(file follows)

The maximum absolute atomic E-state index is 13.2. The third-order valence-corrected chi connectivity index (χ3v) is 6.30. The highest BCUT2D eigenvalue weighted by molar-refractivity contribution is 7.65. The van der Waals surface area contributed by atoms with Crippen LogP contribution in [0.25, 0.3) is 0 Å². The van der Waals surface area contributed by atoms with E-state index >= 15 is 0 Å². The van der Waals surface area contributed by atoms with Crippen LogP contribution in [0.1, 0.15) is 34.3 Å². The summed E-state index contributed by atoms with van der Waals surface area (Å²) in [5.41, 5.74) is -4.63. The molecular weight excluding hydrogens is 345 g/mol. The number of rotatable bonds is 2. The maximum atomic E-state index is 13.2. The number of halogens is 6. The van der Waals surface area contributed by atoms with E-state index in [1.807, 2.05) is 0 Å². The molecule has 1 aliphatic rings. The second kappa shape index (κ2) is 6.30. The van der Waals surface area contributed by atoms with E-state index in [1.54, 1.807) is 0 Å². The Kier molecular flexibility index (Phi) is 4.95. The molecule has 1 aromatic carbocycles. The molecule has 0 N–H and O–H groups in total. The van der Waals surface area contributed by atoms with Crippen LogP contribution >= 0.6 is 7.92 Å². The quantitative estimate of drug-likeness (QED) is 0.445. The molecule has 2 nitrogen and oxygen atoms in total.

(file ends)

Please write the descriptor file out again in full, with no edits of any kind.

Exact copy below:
The maximum absolute atomic E-state index is 13.2. The third-order valence-corrected chi connectivity index (χ3v) is 6.30. The highest BCUT2D eigenvalue weighted by molar-refractivity contribution is 7.65. The van der Waals surface area contributed by atoms with Crippen LogP contribution in [0.25, 0.3) is 0 Å². The van der Waals surface area contributed by atoms with E-state index >= 15 is 0 Å². The van der Waals surface area contributed by atoms with Crippen LogP contribution in [0.1, 0.15) is 34.3 Å². The summed E-state index contributed by atoms with van der Waals surface area (Å²) in [5.41, 5.74) is -4.63. The molecular weight excluding hydrogens is 345 g/mol. The number of rotatable bonds is 2. The maximum atomic E-state index is 13.2. The number of halogens is 6. The van der Waals surface area contributed by atoms with E-state index in [1.807, 2.05) is 0 Å². The molecule has 1 aliphatic rings. The second kappa shape index (κ2) is 6.30. The van der Waals surface area contributed by atoms with E-state index in [1.54, 1.807) is 0 Å². The Kier molecular flexibility index (Phi) is 4.95. The molecule has 1 aromatic carbocycles. The molecule has 0 N–H and O–H groups in total. The van der Waals surface area contributed by atoms with Crippen LogP contribution >= 0.6 is 7.92 Å². The quantitative estimate of drug-likeness (QED) is 0.445. The molecule has 2 nitrogen and oxygen atoms in total.